Civil rights class action brought against state of Louisiana on behalf of mentally ill prisoners

Kyle Barnett Aug. 19, 2014, 11:51am

BATON ROUGE – A number of people who have been diagnosed with mental illnesses and found not guilty by reason of insanity are suing the Louisiana Department of Health and Hospitals over their continued incarceration.

Brandon Cooper, Louis Davenport, Ron Gatlin, Kenny Swatt, Stephen Zeringue and William Pitzer filed suit against Kathy Kliebert, Secretary of the Louisiana Department of Health and Hospitals, in her official capacity and the Louisiana Department Of Health and Hospitals in the Middle District of Louisiana on Aug. 14. 

The named plaintiffs are all mentally ill who have been found not guilty of crimes by reason of insanity, but have been incarcerated in Louisiana prisons.

According to the lawsuit, the plaintiffs have been denied access to mental healthcare while incarcerated and thus violating their 14th Amendment right to due process. The plaintiffs have all been assigned to state maintained or designated mental health facilities since being found not guilty by reason of insanity for various crimes, including battery, arson and unauthorized use of a motor vehicle, but have instead been held at local correctional facilities for months despite no criminal charges being filed against them.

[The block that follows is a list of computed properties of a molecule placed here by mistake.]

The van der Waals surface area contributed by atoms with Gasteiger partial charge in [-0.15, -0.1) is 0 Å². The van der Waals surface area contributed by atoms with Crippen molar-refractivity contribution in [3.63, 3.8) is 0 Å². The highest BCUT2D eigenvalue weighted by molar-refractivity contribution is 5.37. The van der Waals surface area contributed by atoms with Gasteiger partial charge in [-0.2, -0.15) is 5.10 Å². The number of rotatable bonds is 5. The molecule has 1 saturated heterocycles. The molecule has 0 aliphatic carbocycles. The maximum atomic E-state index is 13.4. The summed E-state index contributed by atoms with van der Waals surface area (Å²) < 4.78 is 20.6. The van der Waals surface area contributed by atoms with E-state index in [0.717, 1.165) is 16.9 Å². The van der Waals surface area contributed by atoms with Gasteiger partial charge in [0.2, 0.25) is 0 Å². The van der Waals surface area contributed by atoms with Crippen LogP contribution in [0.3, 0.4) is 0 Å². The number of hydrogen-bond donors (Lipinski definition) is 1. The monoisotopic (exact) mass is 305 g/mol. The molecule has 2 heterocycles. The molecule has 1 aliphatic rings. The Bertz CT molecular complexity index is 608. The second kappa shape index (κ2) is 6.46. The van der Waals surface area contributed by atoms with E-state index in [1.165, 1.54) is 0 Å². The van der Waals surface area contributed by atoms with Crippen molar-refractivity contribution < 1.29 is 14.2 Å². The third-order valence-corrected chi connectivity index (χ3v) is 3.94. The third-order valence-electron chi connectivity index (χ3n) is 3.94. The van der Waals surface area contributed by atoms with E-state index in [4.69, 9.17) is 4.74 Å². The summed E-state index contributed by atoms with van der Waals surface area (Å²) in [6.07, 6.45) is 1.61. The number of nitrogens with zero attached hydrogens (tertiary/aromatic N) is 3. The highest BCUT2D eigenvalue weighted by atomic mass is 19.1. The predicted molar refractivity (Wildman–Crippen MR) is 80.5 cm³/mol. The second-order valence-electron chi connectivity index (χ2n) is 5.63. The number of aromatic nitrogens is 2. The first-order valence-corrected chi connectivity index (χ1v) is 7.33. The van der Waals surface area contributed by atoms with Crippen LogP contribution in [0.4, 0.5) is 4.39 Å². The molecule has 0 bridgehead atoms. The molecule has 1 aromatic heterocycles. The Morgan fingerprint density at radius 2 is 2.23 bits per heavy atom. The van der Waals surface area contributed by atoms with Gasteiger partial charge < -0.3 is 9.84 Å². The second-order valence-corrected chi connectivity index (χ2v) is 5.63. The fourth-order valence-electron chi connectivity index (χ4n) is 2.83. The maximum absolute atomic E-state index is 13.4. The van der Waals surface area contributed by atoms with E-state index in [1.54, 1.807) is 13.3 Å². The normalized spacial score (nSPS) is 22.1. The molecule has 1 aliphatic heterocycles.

According to the lawsuit, after a person is found not guilty by reason of insanity state law states that the criminal defendant must be assessed within a timely manner by the court to determine if they should be committed to a mental health facility or released. However, the plaintiffs claim, without being convicted of a crime, they have been held in local jails for prolonged periods while waiting for a spot to open up at a mental treatment facility where they would receive proper mental healthcare.

The defendant is accused of violation of due process, violation of the American’s with Disabilities Act and violation of section 504 of The Rehabilitation Act.

An unspecified amount in damages is sought to certify the class action, providing injunctive relief to prohibit the defendants from confining those with disabilities prior to being committed to a mental health facility, award plaintiffs and their attorneys fees and costs.

The plaintiffs are represented by New Orleans-based attorneys Ronald K. Lospennato of the Advocacy Center and Katie M. Schwartzmann of the Roderick and Solange MacArthur Justice Center in New Orleans.

The case has been assigned to U.S. Federal District Judge Shelly D. Dick.

Case no. 3:14-cv-00507.

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